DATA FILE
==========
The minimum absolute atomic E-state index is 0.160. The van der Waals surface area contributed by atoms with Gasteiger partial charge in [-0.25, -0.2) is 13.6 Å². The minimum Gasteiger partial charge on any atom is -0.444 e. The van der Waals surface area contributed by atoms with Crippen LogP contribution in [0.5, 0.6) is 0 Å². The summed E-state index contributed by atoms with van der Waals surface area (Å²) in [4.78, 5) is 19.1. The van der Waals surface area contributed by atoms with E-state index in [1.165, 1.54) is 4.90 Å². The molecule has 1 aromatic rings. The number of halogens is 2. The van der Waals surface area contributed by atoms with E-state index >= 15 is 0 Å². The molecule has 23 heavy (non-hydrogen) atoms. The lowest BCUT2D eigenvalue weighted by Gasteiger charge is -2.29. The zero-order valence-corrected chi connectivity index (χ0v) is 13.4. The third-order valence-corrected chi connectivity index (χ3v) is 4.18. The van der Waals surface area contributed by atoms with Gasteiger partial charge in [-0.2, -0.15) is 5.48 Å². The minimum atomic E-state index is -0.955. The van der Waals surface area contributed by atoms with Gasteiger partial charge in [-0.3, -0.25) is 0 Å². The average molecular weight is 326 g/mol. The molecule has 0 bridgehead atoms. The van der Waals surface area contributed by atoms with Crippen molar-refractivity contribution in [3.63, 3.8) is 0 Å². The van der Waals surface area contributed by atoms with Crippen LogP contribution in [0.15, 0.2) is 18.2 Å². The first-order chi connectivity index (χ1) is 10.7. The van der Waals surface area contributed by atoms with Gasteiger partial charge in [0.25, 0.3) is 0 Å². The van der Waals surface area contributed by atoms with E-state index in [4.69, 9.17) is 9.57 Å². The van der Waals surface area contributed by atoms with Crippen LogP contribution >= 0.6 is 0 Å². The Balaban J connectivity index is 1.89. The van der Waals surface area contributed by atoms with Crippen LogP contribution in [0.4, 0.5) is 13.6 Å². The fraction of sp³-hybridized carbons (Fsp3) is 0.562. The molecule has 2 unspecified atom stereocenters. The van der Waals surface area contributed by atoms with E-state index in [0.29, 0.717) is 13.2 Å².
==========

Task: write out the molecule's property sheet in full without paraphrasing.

The minimum absolute atomic E-state index is 0.160. The van der Waals surface area contributed by atoms with Gasteiger partial charge in [-0.25, -0.2) is 13.6 Å². The minimum Gasteiger partial charge on any atom is -0.444 e. The van der Waals surface area contributed by atoms with Crippen LogP contribution in [0.5, 0.6) is 0 Å². The summed E-state index contributed by atoms with van der Waals surface area (Å²) in [4.78, 5) is 19.1. The van der Waals surface area contributed by atoms with E-state index in [1.165, 1.54) is 4.90 Å². The molecule has 1 aromatic rings. The number of halogens is 2. The van der Waals surface area contributed by atoms with E-state index >= 15 is 0 Å². The molecule has 23 heavy (non-hydrogen) atoms. The lowest BCUT2D eigenvalue weighted by Gasteiger charge is -2.29. The zero-order valence-corrected chi connectivity index (χ0v) is 13.4. The third-order valence-corrected chi connectivity index (χ3v) is 4.18. The van der Waals surface area contributed by atoms with Gasteiger partial charge in [-0.2, -0.15) is 5.48 Å². The minimum atomic E-state index is -0.955. The van der Waals surface area contributed by atoms with Gasteiger partial charge in [-0.3, -0.25) is 0 Å². The average molecular weight is 326 g/mol. The molecule has 0 bridgehead atoms. The van der Waals surface area contributed by atoms with Crippen molar-refractivity contribution in [3.63, 3.8) is 0 Å². The van der Waals surface area contributed by atoms with Crippen LogP contribution in [0.15, 0.2) is 18.2 Å². The first-order chi connectivity index (χ1) is 10.7. The van der Waals surface area contributed by atoms with Gasteiger partial charge in [0.25, 0.3) is 0 Å². The van der Waals surface area contributed by atoms with E-state index in [4.69, 9.17) is 9.57 Å². The van der Waals surface area contributed by atoms with Crippen LogP contribution >= 0.6 is 0 Å². The Balaban J connectivity index is 1.89. The van der Waals surface area contributed by atoms with Crippen LogP contribution in [0.4, 0.5) is 13.6 Å². The fraction of sp³-hybridized carbons (Fsp3) is 0.562. The molecule has 2 unspecified atom stereocenters. The van der Waals surface area contributed by atoms with E-state index in [0.29, 0.717) is 13.2 Å².